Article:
"If people start to rent, that's when you start to worry," says De Leon's next-door neighbor, Jose Serrano.
Like De Leon, this is Serrano's first house. Like his friend, he is bracing for the future, hoping that even if things get worse now, they'll get better later.
"A lot of people got in over their heads. They are going to lose their homes," Serrano says. "The market goes up and down. You have to look at it for the long term, ride it out."
Good advice, but Perris could be in for a rough trip. Named after a railroad engineer, it began in the late 19th century as a stop on the Barstow-San Diego line. For most of the next century, it was a farming town -- sugar beets, potatoes, alfalfa.
Hustle and gloom
Cheap land drew the developers, and cheap houses drew buyers. The market may have slid over the last year, but the hustle remains. The billboards on the way into town extol 11 active developments. Signs on the city streets point visitors to them. So do curbside salespeople holding oversized arrows, and balloons floating over sales offices.
But many intersections tell a more downbeat story. Telephone poles are festooned with signs that say, "Behind in payments? We can help" or "Foreclosure loan specialist" or "We'll buy your house in nine days or less."
Lily Quinlan is thoroughly exhausted and a lot smarter about real estate than she used to be. Quinlan, 30, just sold her three-bedroom house on a cul-de-sac in one of Perris' older developments.
It went on the market last June, for $395,000. Her first agent reduced it to $383,000, then $375,000, then $369,900. Her second agent dropped it all the way to $333,000, where it finally found a buyer.
While the price was descending, Quinlan's ability to pay the mortgage was becoming intermittent. Her husband left the Navy to start a new job in Florida at a lower salary. World Savings, their mortgage company, started sending default notices.
The couple bought in 2002, as the boom was beginning. At its peak, the house was worth more than three times what they paid for it. But they refinanced and took cash out to do upgrades on the house, and then they refinanced again because -- well, Quinlan isn't sure why.
She's learned this about lenders and loan agents: "They make it look like they are trying to do all this for you, but the reality is that it was mainly for them. They got their chunks out of you, and then they put you out to the wolves."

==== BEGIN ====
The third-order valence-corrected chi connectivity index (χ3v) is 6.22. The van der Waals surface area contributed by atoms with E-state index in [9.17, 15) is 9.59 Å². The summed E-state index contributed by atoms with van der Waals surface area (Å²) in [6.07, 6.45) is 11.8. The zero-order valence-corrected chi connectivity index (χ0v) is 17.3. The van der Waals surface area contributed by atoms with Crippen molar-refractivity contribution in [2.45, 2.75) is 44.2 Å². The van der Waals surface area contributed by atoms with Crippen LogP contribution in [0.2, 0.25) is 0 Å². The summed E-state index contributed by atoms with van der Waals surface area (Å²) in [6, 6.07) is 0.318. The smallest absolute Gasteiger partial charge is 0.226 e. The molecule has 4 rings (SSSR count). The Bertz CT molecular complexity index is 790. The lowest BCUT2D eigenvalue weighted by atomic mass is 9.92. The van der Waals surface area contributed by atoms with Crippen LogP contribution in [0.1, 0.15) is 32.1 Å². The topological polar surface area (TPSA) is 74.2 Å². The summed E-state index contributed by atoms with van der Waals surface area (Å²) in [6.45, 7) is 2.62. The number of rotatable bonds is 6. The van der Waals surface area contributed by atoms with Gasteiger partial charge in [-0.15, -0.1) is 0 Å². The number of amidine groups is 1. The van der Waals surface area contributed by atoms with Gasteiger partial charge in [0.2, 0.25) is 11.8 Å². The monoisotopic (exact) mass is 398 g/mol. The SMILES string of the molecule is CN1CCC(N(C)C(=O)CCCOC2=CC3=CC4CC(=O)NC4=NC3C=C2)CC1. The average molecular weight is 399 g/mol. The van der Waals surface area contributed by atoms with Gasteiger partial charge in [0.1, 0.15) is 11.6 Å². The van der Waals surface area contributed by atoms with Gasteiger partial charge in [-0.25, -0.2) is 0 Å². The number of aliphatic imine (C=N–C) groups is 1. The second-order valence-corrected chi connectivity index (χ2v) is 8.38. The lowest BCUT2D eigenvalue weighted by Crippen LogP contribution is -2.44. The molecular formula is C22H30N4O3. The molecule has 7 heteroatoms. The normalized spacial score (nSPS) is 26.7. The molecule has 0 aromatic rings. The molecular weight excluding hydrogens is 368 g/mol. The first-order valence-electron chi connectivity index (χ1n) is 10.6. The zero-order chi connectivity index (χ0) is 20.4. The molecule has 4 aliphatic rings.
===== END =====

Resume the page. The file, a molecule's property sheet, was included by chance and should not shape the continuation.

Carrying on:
Even when she was in default over the last few months, the offers continued. "They kept calling and calling, saying, 'You won't have any payments for two months.' And I'm like, 'Dude, the last thing I need is another refinance.' "
She's sorry to be leaving for Florida. If their house had not increased in value, if it was still worth exactly what they had paid for it four years ago, they could afford to stay. But the boom ruined everything, and so Quinlan was selling what she could at a yard sale before packing for the movers.
Some of the clothing and dishware spread on the driveway belonged to her neighbors, Ron and Dawn Blacic. Their house went on the market this week for $369,900.
"The price you got is going to drag down our price," Ron tells Quinlan.
"Thanks, Lily," cries Dawn as she pretends to punch her.
The Blacics, who are moving to Yucca Valley, owe $372,000. They refinanced once, taking out cash to pay for their wedding and other bills. "We figured the value would go up and up, and it didn't," says Ron.
After the agent's cut, the couple will need to bring a check to the table for $22,000 or so to avoid destroying their credit. They're counting on a loan from Dawn's parents.
"We want to purchase another home," explains Ron, who works for a sanitation supply company. "We don't want to wait 10 years until our record is clean again."
If the house sells for their asking price, the Blacics will come out about even on their first real estate venture: First the house dispensed money, then they had to give it back. For them, it will be as if the boom never happened.
On the other hand, if the house doesn't sell immediately, they'll have to rethink their plan. They can borrow only so much.
The onset of the spring home-buying season is a matter of acute concern to the Blacics, as it will be to many others.
On Tuesday, the house in foreclosure across from Oscar De Leon's home will go up for auction.
Public records show the mortgage was held by New Century Financial Corp., the Irvine-based sub-prime lender that collapsed this week amid rising defaults.
De Leon doesn't remember much about the former owners. They had two young kids. The father might have been in construction. They put the house up for sale last fall, barely a year after moving in.
In November, a moving van showed up and the family quietly left. The house stayed on the market; the agent watered the lawn to keep it presentable. Then one day he quit too. The lawn is starting to brown.